In medical school during your first and second years, there are several study tips thrown around on ‘the best ways to study.’ One of those ways mentioned is study groups. There are pros and cons to every method of studying, but I’d like to touch on the benefits and downfalls of study groups.
Study groups can be a great help to get you through your medical student career if done right. They can be a useful way to gain insight and helpful ways to remember lots of different facts/materials. It also helps to have different perspectives on the material, because sometimes it can be difficult to understand the first time learning new material. Other members in the study group may be able to explain the material in an easier way.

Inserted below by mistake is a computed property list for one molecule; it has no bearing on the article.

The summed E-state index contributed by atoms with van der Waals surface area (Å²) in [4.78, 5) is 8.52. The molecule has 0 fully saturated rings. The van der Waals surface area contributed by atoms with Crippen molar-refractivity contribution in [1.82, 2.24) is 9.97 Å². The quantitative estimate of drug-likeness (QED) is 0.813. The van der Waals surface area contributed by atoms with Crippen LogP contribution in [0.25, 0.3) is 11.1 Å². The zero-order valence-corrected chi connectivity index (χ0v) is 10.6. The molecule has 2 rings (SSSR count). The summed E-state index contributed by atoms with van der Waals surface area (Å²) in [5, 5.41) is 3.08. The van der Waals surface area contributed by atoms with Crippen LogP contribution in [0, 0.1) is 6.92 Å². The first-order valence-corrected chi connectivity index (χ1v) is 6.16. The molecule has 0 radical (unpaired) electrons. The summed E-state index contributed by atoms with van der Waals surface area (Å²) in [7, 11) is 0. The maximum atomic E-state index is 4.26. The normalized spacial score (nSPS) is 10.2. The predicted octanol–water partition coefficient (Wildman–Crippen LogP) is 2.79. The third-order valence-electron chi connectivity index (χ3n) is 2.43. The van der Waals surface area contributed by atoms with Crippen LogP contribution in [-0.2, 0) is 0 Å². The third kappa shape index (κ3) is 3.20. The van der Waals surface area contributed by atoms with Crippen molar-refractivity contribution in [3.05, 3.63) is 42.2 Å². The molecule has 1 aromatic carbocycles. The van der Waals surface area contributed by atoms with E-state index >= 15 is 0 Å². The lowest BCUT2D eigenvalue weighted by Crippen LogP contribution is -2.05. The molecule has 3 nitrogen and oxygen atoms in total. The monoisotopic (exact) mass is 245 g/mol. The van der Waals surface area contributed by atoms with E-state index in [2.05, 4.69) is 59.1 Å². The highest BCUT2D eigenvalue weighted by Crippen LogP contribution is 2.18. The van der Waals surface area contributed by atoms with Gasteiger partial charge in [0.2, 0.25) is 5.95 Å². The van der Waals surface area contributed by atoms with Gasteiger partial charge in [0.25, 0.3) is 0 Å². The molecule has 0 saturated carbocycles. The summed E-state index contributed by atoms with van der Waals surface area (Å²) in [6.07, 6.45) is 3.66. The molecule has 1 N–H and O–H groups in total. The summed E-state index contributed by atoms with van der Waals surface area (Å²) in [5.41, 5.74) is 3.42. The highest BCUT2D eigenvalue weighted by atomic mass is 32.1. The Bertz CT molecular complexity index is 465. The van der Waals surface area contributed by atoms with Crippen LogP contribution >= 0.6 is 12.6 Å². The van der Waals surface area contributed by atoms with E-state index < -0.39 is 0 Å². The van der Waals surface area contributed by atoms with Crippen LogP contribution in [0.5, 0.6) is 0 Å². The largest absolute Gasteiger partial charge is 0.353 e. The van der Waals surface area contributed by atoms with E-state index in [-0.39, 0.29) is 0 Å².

Study groups can also be a huge distraction if not properly assembled. If you’re studying with friends, it may be a lot easier to get off-topic and distracted from the purpose of the group. It may also be a lot easier to put off studying until a later time if a lot of members aren’t wanting to review.
How do you feel about study groups in medical school? Did they (or did they not) work for you?
Originally from South Carolina, Ashleigh is a second-year international medical student. She graduated from Clemson University with a degree in Spanish and International Health with Emphasis in Health Administration. Before graduation, she had the opportunity to spend a semester abroad in Costa Rica, where she became fluent in Spanish.
Ashleigh is currently preparing and studying for the USMLE Step 1. In her spare time, she is a petsitter and dog walker. She also loves traveling, reading, experimenting with new recipes, and writing for her personal blog, www.IslandMedStudentBlog.com.